Dyson has claimed that the two firms installed control electronics into machines to wrongfully increase energy consumption when in use. While both companies achieved an AAAA energy rating during lab tests with a clean bag in use, sensors within the vacuum cleaners tell the motor to increase energy from 750W to 1,600W when the bag is full of dirt so as to maintain performance. This, Dyson claimed, reduced the energy rating to an E or F.
“Just like the testing regime for diesel engines in cars, the European regulations state that vacuum cleaners should be tested in a laboratory without any attempt to replicate real-world conditions – which leads to misleading results,” Dyson said.
The company claimed that it was challenging the current testing standards by arguing that vacuums should henceforth be tested in the living room rather than a lab.
Furthermore, Dyson has taken legal action against Bosch and Siemens, and if his claims are successful then certain models of Bosch and Siemens vacuum cleaners may need to be recalled.
Dyson said: “Such behaviour is akin to that seen in the Volkswagen scandal. It seems that the industry is rife with manufacturers engineering to find their way around tests, rather than engineering better, more efficient technology.”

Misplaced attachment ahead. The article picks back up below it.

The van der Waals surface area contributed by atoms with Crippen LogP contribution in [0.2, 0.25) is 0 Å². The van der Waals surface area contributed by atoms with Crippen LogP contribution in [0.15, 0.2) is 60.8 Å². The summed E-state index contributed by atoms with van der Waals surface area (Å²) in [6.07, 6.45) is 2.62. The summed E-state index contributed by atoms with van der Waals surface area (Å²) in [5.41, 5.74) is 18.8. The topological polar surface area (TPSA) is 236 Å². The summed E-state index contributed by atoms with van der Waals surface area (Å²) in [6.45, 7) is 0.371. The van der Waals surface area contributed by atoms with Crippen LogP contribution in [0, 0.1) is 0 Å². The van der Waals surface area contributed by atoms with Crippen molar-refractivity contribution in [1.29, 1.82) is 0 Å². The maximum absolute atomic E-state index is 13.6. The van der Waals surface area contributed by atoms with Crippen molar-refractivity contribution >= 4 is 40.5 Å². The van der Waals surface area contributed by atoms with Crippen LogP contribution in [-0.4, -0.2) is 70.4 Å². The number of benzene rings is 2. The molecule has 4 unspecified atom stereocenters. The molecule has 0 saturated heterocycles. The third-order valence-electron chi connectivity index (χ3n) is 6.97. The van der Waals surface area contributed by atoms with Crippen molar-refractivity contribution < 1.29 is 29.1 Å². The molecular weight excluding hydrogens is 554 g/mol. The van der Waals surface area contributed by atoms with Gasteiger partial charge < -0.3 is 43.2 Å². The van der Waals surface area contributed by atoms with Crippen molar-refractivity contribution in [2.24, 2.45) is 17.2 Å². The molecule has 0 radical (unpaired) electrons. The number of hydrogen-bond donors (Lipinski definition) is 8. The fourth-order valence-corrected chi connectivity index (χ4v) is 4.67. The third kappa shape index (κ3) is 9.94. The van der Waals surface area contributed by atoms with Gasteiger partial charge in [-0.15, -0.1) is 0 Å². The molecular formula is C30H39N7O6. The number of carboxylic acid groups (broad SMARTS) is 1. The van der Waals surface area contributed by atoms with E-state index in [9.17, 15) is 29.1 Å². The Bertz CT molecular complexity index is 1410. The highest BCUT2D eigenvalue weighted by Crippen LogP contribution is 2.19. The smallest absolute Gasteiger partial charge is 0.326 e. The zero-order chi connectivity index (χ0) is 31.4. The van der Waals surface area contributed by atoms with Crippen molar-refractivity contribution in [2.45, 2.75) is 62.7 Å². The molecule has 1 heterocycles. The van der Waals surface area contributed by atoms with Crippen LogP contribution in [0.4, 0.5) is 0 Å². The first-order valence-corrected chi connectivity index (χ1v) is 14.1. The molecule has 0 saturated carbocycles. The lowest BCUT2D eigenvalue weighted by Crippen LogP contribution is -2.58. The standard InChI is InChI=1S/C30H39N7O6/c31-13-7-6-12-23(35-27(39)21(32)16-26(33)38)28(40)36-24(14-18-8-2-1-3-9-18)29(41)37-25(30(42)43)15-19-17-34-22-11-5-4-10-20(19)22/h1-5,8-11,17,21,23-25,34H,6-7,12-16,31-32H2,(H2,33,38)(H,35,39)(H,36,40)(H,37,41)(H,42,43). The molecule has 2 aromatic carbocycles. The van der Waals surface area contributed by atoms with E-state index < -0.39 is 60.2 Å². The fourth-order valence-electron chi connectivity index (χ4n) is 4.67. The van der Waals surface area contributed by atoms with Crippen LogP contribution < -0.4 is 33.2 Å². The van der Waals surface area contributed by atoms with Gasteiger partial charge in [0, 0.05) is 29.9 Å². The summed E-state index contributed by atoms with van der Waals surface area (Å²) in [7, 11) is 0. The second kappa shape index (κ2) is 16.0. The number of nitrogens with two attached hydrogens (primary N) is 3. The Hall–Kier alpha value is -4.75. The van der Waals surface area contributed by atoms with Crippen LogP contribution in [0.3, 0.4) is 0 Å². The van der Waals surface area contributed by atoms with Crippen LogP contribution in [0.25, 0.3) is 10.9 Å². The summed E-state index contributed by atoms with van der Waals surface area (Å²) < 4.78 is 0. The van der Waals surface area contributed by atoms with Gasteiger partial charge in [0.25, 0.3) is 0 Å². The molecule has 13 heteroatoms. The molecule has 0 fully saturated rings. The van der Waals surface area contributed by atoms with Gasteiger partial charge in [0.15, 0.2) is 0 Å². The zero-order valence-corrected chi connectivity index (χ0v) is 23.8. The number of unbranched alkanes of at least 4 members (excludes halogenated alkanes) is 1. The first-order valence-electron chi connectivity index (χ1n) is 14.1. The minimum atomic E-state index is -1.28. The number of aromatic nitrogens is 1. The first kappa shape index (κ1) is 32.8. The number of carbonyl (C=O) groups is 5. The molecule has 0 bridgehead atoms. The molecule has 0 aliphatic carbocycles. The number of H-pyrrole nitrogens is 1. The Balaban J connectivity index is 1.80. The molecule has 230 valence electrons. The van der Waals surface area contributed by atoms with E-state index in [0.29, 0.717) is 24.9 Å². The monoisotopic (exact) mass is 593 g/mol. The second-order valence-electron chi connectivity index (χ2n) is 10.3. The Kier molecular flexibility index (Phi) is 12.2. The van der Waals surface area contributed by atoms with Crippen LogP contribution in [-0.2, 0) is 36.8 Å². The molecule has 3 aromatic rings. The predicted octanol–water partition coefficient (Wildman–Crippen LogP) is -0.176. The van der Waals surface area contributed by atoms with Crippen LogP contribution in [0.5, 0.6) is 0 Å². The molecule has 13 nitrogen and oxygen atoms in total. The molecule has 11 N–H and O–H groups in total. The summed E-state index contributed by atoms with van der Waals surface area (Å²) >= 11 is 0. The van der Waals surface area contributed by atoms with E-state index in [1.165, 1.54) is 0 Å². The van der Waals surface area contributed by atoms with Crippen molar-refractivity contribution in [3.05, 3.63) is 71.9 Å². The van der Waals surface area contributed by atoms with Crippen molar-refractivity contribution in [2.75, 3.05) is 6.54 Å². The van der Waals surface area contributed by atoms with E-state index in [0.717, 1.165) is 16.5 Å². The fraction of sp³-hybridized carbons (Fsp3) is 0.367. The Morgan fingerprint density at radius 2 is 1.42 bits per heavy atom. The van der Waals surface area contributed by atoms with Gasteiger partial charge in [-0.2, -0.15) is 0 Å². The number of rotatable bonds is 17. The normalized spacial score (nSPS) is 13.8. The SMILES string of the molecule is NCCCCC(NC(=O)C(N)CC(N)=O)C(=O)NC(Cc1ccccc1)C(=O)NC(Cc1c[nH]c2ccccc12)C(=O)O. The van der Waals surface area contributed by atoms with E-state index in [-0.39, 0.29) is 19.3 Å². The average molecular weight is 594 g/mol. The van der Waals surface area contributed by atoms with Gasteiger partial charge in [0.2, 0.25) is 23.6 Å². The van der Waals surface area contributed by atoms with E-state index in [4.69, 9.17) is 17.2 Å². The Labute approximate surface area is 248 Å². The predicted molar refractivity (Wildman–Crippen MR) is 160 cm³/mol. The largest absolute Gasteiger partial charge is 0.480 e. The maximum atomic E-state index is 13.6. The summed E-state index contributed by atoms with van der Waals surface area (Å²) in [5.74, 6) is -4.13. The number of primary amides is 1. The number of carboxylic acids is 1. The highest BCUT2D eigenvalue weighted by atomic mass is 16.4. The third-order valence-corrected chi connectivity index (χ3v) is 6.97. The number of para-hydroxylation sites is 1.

Read more about the Volkswagen scandal:
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He previously stated that the EU Energy Label regulations launched in 2013 were flawed. From September 1, vacuum cleaners over 1,600W have been banned, and by 2017 a 900W machine will become the maximum motor output for any vacuum cleaner sold in Europe. The EU’s directive is an energy-saving measure and is accompanied by the introduction of a new A to G rating.
Dyson has not been quite about the fact, having said that the world of regulation is “murky” and provided “a smokescreen for manufacturers to hide behind. [There are] fridges tested with no food, vacuum cleaners tested with no dust, and washing machines tested at inaccurate temperatures. The regulators clearly live in a place that looks nothing like the real world and manufacturers are taking advantage.”
Bosch and Seimens said in a joint statement: “We do not understand these assertions by Dyson and we strenuously reject them. All Bosch and Siemens vacuum cleaners are measured in compliance with European energy regulations. Appliance performance at home is consistent with laboratory performance – and any suggestion to the contrary is grossly misleading.”
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